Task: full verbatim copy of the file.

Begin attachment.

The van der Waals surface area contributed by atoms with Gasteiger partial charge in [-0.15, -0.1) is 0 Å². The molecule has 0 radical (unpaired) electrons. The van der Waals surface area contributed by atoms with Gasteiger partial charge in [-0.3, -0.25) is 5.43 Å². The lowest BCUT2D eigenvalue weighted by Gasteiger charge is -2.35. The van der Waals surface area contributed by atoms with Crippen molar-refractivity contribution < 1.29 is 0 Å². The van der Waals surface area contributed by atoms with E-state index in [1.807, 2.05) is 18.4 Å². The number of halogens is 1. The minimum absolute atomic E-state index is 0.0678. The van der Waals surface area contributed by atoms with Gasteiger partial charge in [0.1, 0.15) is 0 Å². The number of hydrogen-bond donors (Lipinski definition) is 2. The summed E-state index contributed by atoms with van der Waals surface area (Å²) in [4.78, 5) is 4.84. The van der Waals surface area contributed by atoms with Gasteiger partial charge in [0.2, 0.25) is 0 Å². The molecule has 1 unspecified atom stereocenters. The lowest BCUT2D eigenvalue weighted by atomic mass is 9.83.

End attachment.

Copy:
The van der Waals surface area contributed by atoms with Gasteiger partial charge in [-0.15, -0.1) is 0 Å². The molecule has 0 radical (unpaired) electrons. The van der Waals surface area contributed by atoms with Gasteiger partial charge in [-0.3, -0.25) is 5.43 Å². The lowest BCUT2D eigenvalue weighted by Gasteiger charge is -2.35. The van der Waals surface area contributed by atoms with Crippen molar-refractivity contribution < 1.29 is 0 Å². The van der Waals surface area contributed by atoms with E-state index in [1.807, 2.05) is 18.4 Å². The number of halogens is 1. The minimum absolute atomic E-state index is 0.0678. The van der Waals surface area contributed by atoms with Gasteiger partial charge in [0.1, 0.15) is 0 Å². The number of hydrogen-bond donors (Lipinski definition) is 2. The summed E-state index contributed by atoms with van der Waals surface area (Å²) in [4.78, 5) is 4.84. The van der Waals surface area contributed by atoms with Gasteiger partial charge in [0.2, 0.25) is 0 Å². The molecule has 1 unspecified atom stereocenters. The lowest BCUT2D eigenvalue weighted by atomic mass is 9.83.